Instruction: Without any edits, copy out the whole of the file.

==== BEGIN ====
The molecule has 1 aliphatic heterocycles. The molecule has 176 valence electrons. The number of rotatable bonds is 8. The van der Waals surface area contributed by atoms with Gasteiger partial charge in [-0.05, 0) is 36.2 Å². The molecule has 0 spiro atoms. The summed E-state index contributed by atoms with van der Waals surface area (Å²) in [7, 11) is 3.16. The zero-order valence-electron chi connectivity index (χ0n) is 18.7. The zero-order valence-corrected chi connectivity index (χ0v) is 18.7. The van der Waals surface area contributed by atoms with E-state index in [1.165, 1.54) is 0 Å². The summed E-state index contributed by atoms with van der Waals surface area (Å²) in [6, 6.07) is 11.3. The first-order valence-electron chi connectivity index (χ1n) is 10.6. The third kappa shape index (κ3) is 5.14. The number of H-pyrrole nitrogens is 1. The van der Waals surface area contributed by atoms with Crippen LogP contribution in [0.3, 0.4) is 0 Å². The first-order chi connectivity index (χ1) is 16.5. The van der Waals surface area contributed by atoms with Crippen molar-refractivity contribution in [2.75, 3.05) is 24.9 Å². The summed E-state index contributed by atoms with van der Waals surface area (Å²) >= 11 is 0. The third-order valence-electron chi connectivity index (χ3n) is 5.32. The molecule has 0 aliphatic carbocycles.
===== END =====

The molecule has 1 aliphatic heterocycles. The molecule has 176 valence electrons. The number of rotatable bonds is 8. The van der Waals surface area contributed by atoms with Gasteiger partial charge in [-0.05, 0) is 36.2 Å². The molecule has 0 spiro atoms. The summed E-state index contributed by atoms with van der Waals surface area (Å²) in [7, 11) is 3.16. The zero-order valence-electron chi connectivity index (χ0n) is 18.7. The zero-order valence-corrected chi connectivity index (χ0v) is 18.7. The van der Waals surface area contributed by atoms with E-state index in [1.165, 1.54) is 0 Å². The summed E-state index contributed by atoms with van der Waals surface area (Å²) in [6, 6.07) is 11.3. The first-order valence-electron chi connectivity index (χ1n) is 10.6. The third kappa shape index (κ3) is 5.14. The number of H-pyrrole nitrogens is 1. The van der Waals surface area contributed by atoms with Crippen LogP contribution in [0.3, 0.4) is 0 Å². The first-order chi connectivity index (χ1) is 16.5. The van der Waals surface area contributed by atoms with Crippen molar-refractivity contribution in [2.75, 3.05) is 24.9 Å². The summed E-state index contributed by atoms with van der Waals surface area (Å²) >= 11 is 0. The third-order valence-electron chi connectivity index (χ3n) is 5.32. The molecule has 0 aliphatic carbocycles.